By Rev. Myrlande DesRosiers and the Everett Haitian Community Center
The rude comment allegedly made by President Donald Trump and the outcry over those comments overshadowed the 8th year anniversary of the devastating earthquake that ravaged Haiti. It’s an anniversary that the Haitian community, in particular our senior citizens, had the opportunity to commemorate with their Mayor – Carlo DeMaria, Jr. that the EHCC organized at the La source Adult Day Center, barely one day before the alleged statements were made. The comments were not only hurtful to our children and our entire communities, but also they create an atmosphere of fear and incite hatred.
The Everett Haitian-American community in Massachusetts and its allies are deeply concerned and condemn those alleged racist remarks in the strongest terms.
It is particularly painful to face these insults as we commemorate the anniversary of the 2010 earthquake that killed more than 230,000 Haitians. We had to console and reassure our children, our senior citizens who deserve to feel proud of coming from the world’s first Black republic.
The President cannot claim to have a “wonderful relationship with Haitians” when within a few days, he has not only allegedly insulted our people, but also propagated ugly and long-debunked bogus studies about Haitians pertaining to AIDS.
Haitians have made their mark in many communities in the U.S., as professionals, politicians, entrepreneurs, and key parts of science, the health care industries, automobile and other business sectors.
This is why the U.S. Chamber of Commerce, the Greater Boston Chamber of Commerce, numerous governors, including Massachusetts Gov. Charlie Baker, and more than 100 mainstream media outlets have issued statements, backed by data, in support of Haitians with Temporary Protected Status (TPS).
Haitians are also voters and elected officials. As of 2015, 57 percent of Haitians in the U.S. were naturalized citizens, and Haitian immigrants and their children are now represented in legislatures in many states, including Massachusetts, Utah, Florida, Washington, New York, Illinois, New Jersey, California, New Hampshire and Rhode Island, to cite a few.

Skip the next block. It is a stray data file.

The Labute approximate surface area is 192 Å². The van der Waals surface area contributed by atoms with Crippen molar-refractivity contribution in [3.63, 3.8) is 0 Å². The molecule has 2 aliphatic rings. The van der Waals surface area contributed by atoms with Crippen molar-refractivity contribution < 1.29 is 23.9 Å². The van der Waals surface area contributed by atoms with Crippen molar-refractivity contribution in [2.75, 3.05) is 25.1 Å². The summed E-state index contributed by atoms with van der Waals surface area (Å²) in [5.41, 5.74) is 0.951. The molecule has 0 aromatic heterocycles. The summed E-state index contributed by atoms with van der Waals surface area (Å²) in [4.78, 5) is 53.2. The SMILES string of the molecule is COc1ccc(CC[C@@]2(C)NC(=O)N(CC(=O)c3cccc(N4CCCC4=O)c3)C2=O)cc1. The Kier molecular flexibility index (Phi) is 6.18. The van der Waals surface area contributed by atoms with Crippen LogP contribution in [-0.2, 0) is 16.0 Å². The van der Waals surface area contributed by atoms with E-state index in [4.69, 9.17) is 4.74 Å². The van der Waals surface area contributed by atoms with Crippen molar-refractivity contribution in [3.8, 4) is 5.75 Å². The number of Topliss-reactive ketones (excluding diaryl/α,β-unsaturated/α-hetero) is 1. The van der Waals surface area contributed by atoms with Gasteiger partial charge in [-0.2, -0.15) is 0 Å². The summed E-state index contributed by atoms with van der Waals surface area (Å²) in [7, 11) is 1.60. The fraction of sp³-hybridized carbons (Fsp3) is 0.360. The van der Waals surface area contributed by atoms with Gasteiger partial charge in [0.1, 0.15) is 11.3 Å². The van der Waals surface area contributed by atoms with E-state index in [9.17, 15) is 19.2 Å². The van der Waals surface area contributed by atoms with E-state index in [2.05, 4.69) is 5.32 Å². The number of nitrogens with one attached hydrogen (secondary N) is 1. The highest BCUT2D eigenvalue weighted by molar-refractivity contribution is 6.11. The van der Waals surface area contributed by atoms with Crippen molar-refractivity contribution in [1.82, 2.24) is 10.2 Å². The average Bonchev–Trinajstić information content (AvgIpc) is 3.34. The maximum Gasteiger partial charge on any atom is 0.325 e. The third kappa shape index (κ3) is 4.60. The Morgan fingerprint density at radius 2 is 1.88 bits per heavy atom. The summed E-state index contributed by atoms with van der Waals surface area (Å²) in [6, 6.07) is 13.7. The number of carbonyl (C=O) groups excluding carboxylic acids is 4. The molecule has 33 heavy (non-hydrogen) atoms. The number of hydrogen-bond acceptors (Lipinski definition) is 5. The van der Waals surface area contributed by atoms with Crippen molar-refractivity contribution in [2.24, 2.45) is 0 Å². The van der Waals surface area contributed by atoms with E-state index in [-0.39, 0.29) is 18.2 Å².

In light of the horrific slur and its aftermath, what do well tell the kids? What will we have to do to rebuild their self-esteem that has been impacted so they can heal and move forward with dignity?
We must be clear, while we condemn those hurtful alleged obscene slurs used to describe Haiti, El Salvador, and African countries in the Oval Office meeting with members of Congress, and grieve with our fellow Americans when we witness such degradation of the political discourse, we also understand that we as immigrant communities in unity with our local cities and town officials must organize and unite more concretely. We must develop more self-determination, and in the case of Haiti and the Haitian communities throughout Massachusetts, we must do more to better that country; we must do more to uplift our communities in the U.S. EHCC/the Everett Haitian Community Center is calling on all partners and allies to stand with the Haitian community and to denounce the alleged statement, and we ask Congress to lump the TPS issue to the Bill to be presented to the President for permanent residency for the estimated 58,000 Haitian TPS beneficiaries. We also ask that our public officials demonstrate that they do not share the marginalization of immigrants through actions, and not just by words. Their commitment to diversity, equity and love and compassion must move from words of solidarity through to the budgets they create, the economic opportunities they create, through commissions they develop, through jobs they create, through a seat at the table at all levels of government. This unfortunate occurrence is an opportunity for all of us to search deeply and clench our souls. We can do more, we deserve more, we want more, we need more.